I've been experimenting with introducing moments of relaxation into my every day. For me, that includes some amount of alone time. I recently realized that I have not been giving myself my alone time. I added it back to my work day a couple of weeks ago and I found myself to be calmer at work.
I sometimes worry that I appear "anti-social" because I choose to eat lunch alone. I enjoy my co-workers...but, like I said, without my alone time, I may not be at my best.
I've recently found a break out room at work that is rarely in use around lunch time. I've been disappearing in there with my iPhone or book or magazine for my lunch hour.
Today, I read portions of the most recent issue of Martha Stewart Living. Actually, I looked at many of the beautiful photographs and read one (that's right, only one) article.
The article was approximately two pages and spoke to me with tidbits I didn't know had been researched and that I find exciting. Forgive me for not remembering the title of the article or the author. But, if you decide you want to seek out the article, it should be pretty obvious which one it is (once I explain).
The article was about the psychological benefits of creating crafts. As you know, I've recently taken up painting as a hobby and I find that time stands still when I'm "in the zone". When I complete my work I'm both "spent" and refreshed. It doesn't make sense that I would be both things at the same time.
The article explained that crafting can have similar benefits to meditation. It said that the physical and creative part of crafting required full presence and the part of the brain that "problem-solves" (my word) has to turn itself off during the craft project. The mind can not just "turn off" on its own. But when the brain is engaged in something that takes full concentration, the mind can take a rest from the constant thinking and problem solving that it gravitates to.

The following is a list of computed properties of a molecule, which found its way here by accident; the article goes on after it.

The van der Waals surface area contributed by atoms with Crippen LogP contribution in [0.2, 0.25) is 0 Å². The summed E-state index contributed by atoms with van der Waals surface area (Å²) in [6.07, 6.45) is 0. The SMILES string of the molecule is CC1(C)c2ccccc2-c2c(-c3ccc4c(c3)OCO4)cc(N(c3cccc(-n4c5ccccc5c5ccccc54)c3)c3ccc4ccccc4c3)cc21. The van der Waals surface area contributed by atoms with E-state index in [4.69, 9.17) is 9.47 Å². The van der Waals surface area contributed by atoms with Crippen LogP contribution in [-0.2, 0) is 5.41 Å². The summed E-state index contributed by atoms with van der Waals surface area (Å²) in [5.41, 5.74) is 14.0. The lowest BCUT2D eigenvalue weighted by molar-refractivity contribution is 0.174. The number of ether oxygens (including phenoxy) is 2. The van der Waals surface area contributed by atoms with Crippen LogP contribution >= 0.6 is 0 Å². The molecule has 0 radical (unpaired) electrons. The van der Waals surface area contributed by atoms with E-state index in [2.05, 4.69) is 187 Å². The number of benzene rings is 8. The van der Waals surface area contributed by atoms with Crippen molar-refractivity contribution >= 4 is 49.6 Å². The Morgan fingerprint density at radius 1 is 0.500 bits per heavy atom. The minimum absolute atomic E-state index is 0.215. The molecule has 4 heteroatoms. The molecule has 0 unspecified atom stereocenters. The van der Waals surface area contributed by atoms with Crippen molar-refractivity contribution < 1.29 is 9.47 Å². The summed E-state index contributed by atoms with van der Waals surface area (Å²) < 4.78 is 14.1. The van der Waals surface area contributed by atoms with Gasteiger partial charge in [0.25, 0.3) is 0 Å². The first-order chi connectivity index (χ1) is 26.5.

The article quoted a psychology researcher and explained how different locations of the brain are engaged in different activities and how making sure that the brain gets some "down time" helps a person gain the feelings of relaxation when crafting. There are some releases of feel-good hormones as well. One is released because of the physical repetitiveness of an activity. One is released with the pleasure of something beautiful and yet another is released if the project is being created as a gift. One factoid I remember is that some crafts (it specifically referred to knitting) can have the same relaxing result as petting a dog or a cat. --We've all heard the studies of how petting a dog or cat reduces blood pressure, and promotes heart health.
One thing I should point out is the MSL article emphasized that the act of creating was what produced the positive health and emotional benefits. The final result of the project was not material to the health results. The emphasis is on the "doing" of the thing.